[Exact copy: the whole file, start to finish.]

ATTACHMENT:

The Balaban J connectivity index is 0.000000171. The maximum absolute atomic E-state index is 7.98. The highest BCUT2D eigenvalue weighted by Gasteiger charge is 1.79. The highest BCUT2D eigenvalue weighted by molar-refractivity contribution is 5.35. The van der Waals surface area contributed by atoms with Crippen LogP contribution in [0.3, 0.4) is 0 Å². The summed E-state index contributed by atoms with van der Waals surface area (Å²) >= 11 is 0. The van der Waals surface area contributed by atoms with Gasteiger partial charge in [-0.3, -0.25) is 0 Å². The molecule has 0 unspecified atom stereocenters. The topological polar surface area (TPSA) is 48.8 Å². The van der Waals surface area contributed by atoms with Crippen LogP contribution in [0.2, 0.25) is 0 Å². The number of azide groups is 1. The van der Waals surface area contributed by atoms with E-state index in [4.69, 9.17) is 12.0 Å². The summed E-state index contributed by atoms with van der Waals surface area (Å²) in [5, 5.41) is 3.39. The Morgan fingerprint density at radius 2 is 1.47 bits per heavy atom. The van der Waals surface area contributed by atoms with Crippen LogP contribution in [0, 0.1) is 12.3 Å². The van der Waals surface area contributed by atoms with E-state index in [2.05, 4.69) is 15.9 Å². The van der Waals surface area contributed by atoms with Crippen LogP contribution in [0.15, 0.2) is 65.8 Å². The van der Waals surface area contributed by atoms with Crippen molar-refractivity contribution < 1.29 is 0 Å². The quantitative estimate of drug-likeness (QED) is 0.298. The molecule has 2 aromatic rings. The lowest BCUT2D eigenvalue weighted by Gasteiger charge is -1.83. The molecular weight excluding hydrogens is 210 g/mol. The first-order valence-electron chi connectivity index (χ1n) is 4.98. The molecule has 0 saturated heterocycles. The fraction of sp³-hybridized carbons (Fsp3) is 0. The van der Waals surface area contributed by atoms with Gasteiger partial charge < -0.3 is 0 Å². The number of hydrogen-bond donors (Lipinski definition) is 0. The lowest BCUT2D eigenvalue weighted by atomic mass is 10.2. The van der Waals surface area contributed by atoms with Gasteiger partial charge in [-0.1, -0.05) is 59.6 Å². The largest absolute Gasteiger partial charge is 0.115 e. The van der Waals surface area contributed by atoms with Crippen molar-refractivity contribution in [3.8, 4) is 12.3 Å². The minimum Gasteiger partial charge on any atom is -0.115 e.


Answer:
The Balaban J connectivity index is 0.000000171. The maximum absolute atomic E-state index is 7.98. The highest BCUT2D eigenvalue weighted by Gasteiger charge is 1.79. The highest BCUT2D eigenvalue weighted by molar-refractivity contribution is 5.35. The van der Waals surface area contributed by atoms with Crippen LogP contribution in [0.3, 0.4) is 0 Å². The summed E-state index contributed by atoms with van der Waals surface area (Å²) >= 11 is 0. The van der Waals surface area contributed by atoms with Gasteiger partial charge in [-0.3, -0.25) is 0 Å². The molecule has 0 unspecified atom stereocenters. The topological polar surface area (TPSA) is 48.8 Å². The van der Waals surface area contributed by atoms with Crippen LogP contribution in [0.2, 0.25) is 0 Å². The number of azide groups is 1. The van der Waals surface area contributed by atoms with E-state index in [4.69, 9.17) is 12.0 Å². The summed E-state index contributed by atoms with van der Waals surface area (Å²) in [5, 5.41) is 3.39. The Morgan fingerprint density at radius 2 is 1.47 bits per heavy atom. The van der Waals surface area contributed by atoms with Crippen LogP contribution in [0, 0.1) is 12.3 Å². The van der Waals surface area contributed by atoms with E-state index in [2.05, 4.69) is 15.9 Å². The van der Waals surface area contributed by atoms with Crippen LogP contribution in [0.15, 0.2) is 65.8 Å². The van der Waals surface area contributed by atoms with Crippen molar-refractivity contribution < 1.29 is 0 Å². The quantitative estimate of drug-likeness (QED) is 0.298. The molecule has 2 aromatic rings. The lowest BCUT2D eigenvalue weighted by Gasteiger charge is -1.83. The molecular weight excluding hydrogens is 210 g/mol. The first-order valence-electron chi connectivity index (χ1n) is 4.98. The molecule has 0 saturated heterocycles. The fraction of sp³-hybridized carbons (Fsp3) is 0. The van der Waals surface area contributed by atoms with Gasteiger partial charge < -0.3 is 0 Å². The number of hydrogen-bond donors (Lipinski definition) is 0. The lowest BCUT2D eigenvalue weighted by atomic mass is 10.2. The van der Waals surface area contributed by atoms with Gasteiger partial charge in [-0.1, -0.05) is 59.6 Å². The largest absolute Gasteiger partial charge is 0.115 e. The van der Waals surface area contributed by atoms with Crippen molar-refractivity contribution in [3.8, 4) is 12.3 Å². The minimum Gasteiger partial charge on any atom is -0.115 e.